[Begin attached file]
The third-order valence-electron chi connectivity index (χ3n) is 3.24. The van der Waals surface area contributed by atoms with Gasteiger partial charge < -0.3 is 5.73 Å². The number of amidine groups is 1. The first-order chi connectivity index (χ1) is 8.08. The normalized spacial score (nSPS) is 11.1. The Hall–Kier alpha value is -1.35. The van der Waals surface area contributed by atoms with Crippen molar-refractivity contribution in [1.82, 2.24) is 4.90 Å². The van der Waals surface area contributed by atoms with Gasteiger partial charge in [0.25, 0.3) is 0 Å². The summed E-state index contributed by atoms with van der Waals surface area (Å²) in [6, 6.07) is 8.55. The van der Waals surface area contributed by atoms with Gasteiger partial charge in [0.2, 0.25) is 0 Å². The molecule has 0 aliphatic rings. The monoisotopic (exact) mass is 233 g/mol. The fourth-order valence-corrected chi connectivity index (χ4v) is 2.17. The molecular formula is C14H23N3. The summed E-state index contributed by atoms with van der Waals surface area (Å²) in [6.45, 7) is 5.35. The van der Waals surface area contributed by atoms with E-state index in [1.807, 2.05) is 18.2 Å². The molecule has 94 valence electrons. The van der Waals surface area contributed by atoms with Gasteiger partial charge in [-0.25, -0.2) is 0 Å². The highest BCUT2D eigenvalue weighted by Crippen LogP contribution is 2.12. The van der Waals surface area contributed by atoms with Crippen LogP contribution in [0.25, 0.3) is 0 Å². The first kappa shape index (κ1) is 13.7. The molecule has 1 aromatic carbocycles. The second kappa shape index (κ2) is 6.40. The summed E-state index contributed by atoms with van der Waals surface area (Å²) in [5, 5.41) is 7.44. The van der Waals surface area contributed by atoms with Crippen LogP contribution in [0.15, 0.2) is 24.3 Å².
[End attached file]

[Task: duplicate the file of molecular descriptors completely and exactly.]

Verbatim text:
The third-order valence-electron chi connectivity index (χ3n) is 3.24. The van der Waals surface area contributed by atoms with Gasteiger partial charge < -0.3 is 5.73 Å². The number of amidine groups is 1. The first-order chi connectivity index (χ1) is 8.08. The normalized spacial score (nSPS) is 11.1. The Hall–Kier alpha value is -1.35. The van der Waals surface area contributed by atoms with Crippen molar-refractivity contribution in [1.82, 2.24) is 4.90 Å². The van der Waals surface area contributed by atoms with Gasteiger partial charge in [0.25, 0.3) is 0 Å². The summed E-state index contributed by atoms with van der Waals surface area (Å²) in [6, 6.07) is 8.55. The van der Waals surface area contributed by atoms with Gasteiger partial charge in [0.2, 0.25) is 0 Å². The molecule has 0 aliphatic rings. The monoisotopic (exact) mass is 233 g/mol. The fourth-order valence-corrected chi connectivity index (χ4v) is 2.17. The molecular formula is C14H23N3. The summed E-state index contributed by atoms with van der Waals surface area (Å²) in [6.45, 7) is 5.35. The van der Waals surface area contributed by atoms with E-state index in [1.807, 2.05) is 18.2 Å². The molecule has 94 valence electrons. The van der Waals surface area contributed by atoms with Gasteiger partial charge in [-0.25, -0.2) is 0 Å². The highest BCUT2D eigenvalue weighted by Crippen LogP contribution is 2.12. The van der Waals surface area contributed by atoms with Crippen LogP contribution in [0.25, 0.3) is 0 Å². The first kappa shape index (κ1) is 13.7. The molecule has 1 aromatic carbocycles. The second kappa shape index (κ2) is 6.40. The summed E-state index contributed by atoms with van der Waals surface area (Å²) in [5, 5.41) is 7.44. The van der Waals surface area contributed by atoms with Crippen LogP contribution in [0.15, 0.2) is 24.3 Å².